An interview with Maryam al-Khawaja, a leading Bahraini human rights activist, on the continuing protests in Bahrain, the regime’s continued repression and the UK’s involvement in the ongoing situation.
Maryam al-Khawaja is the Acting President of the Bahrain Centre for Human Rights and Co-Director of the Gulf Centre for Human Rights. She comes from a family of prominent human rights defenders in Bahrain, with her sister having served and her father continuing to serve time as political prisoners.
David Wearing: Let’s start by talking about the legal situation with your dad and your sister. Where do things stand with them at the moment?
Maryam al-Khawaja: My father is sentenced to life imprisonment. He’s been through all the legal processes available in Bahrain. His sentence has been upheld at every level, right up to the end at the Court of Cassation. But of course, when we’re talking about the justice system in Bahrain, there isn’t really due process. Nor do you have any real insight into how the judiciary works because these are political decisions made outside of the courtroom. The courts are not independent, nor are they fair.
My sister Zainab got out of prison about a month ago after being in prison for approximately a year. She’s now facing three more court cases, so she could be arrested again at any point.
DW: Can you tell us something about the political demands they were making and the non-violent techniques they employed in their activism?
MK: My father has been a human rights defender for a very long time now. He’s been working on the ground there since 2001. And his demands were very much to do with human rights; demanding civil and human rights for all people in Bahrain. And his way of doing this was to create an awareness in society of what civil and human rights are.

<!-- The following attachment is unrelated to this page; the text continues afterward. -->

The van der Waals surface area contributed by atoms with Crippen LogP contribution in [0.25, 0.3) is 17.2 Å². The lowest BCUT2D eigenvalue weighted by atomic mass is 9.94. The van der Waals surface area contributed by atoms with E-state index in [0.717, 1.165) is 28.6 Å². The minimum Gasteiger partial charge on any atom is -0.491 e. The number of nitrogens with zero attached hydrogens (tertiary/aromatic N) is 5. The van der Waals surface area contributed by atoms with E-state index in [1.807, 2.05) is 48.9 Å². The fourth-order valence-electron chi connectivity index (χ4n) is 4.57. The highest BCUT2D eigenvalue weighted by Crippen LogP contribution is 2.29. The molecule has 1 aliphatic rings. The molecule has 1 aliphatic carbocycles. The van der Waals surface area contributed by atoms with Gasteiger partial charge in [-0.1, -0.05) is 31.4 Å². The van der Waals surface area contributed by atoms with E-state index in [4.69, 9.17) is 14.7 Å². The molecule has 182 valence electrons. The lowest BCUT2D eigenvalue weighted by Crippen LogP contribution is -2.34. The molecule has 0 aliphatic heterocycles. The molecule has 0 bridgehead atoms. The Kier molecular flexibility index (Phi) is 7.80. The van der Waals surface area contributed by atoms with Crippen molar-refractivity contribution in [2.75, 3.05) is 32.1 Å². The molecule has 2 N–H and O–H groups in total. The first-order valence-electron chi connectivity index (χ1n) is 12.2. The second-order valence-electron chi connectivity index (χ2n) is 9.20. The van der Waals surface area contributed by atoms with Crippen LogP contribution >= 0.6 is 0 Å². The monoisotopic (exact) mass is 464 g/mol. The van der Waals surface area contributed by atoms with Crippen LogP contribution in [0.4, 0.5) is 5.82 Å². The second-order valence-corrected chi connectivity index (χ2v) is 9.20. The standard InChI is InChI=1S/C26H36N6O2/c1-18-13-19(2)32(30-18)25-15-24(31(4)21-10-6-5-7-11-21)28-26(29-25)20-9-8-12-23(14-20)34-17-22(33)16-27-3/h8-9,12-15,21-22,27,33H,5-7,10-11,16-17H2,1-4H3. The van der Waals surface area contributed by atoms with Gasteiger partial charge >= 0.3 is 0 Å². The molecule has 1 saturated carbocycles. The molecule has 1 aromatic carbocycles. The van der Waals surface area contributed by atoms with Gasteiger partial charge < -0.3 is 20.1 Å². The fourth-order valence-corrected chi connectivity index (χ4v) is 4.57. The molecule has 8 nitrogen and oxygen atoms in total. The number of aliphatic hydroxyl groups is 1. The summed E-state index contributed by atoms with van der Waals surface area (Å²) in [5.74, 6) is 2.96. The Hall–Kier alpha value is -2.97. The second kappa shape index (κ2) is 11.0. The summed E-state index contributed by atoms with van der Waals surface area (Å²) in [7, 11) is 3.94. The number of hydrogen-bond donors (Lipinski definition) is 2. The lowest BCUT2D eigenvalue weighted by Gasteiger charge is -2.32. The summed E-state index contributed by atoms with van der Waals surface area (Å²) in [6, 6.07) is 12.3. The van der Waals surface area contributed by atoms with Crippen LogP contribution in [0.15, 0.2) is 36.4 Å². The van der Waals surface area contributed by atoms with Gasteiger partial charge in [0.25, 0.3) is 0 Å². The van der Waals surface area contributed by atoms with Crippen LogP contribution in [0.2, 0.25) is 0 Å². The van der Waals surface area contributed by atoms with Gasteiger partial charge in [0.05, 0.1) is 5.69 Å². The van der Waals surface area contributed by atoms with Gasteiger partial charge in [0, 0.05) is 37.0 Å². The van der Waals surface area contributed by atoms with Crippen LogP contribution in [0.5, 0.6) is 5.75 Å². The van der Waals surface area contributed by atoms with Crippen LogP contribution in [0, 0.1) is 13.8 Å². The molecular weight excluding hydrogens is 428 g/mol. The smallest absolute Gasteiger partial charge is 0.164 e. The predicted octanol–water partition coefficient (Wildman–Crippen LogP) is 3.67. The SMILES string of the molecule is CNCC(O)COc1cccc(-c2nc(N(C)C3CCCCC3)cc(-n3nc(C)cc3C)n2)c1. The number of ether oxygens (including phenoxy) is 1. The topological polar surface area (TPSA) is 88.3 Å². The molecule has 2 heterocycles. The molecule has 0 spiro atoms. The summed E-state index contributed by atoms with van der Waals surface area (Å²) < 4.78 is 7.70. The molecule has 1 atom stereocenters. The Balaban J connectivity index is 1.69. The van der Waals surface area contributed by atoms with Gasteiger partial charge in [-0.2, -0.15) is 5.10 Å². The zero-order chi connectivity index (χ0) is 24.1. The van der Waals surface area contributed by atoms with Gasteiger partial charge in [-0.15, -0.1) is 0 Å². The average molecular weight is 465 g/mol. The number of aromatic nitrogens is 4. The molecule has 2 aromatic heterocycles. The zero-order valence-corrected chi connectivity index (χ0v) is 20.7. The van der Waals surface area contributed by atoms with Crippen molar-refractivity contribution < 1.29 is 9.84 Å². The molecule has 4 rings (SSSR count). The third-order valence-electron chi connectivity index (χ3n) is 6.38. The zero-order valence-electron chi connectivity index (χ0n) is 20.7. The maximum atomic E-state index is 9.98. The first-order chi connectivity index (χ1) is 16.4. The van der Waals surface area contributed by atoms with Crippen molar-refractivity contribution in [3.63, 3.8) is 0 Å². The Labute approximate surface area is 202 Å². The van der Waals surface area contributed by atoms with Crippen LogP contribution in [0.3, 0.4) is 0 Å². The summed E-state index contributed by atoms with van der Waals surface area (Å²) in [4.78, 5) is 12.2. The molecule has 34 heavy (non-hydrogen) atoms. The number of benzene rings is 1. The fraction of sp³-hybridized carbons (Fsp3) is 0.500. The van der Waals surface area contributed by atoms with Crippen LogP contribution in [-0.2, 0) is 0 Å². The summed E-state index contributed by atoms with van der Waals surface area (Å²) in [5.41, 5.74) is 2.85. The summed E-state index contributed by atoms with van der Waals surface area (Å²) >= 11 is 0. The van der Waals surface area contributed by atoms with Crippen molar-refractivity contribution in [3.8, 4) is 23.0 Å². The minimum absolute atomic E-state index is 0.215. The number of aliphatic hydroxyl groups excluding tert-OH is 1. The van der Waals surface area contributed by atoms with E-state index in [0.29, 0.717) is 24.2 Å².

So he would train the youth to work on their own chosen issues, helping to set up thematic committees that would work on a given issue and bring pressure on the government to deal with that issue. But of course, my father’s work wasn’t just limited within the borders of Bahrain. The amount of people he’s trained to work on human rights across the Middle East and North Africa is countless.
And this created a real threat to the regime, the fact that not only was he working on human rights but that he was also sowing the seeds so in the future there would be hundreds of other people doing the same thing. That’s why he was one of their main targets and why he’s sentenced to prison today.
Zainab is very well known for her use of non-violent methodology in dealing with the situation that you face in Bahrain on a day-to-day basis. Which is, for example, when you’re attacked by the police you don’t run, you stand your ground, which is scary, of course, it’s difficult and not anyone can do it, but for her, non-violence is an active thing.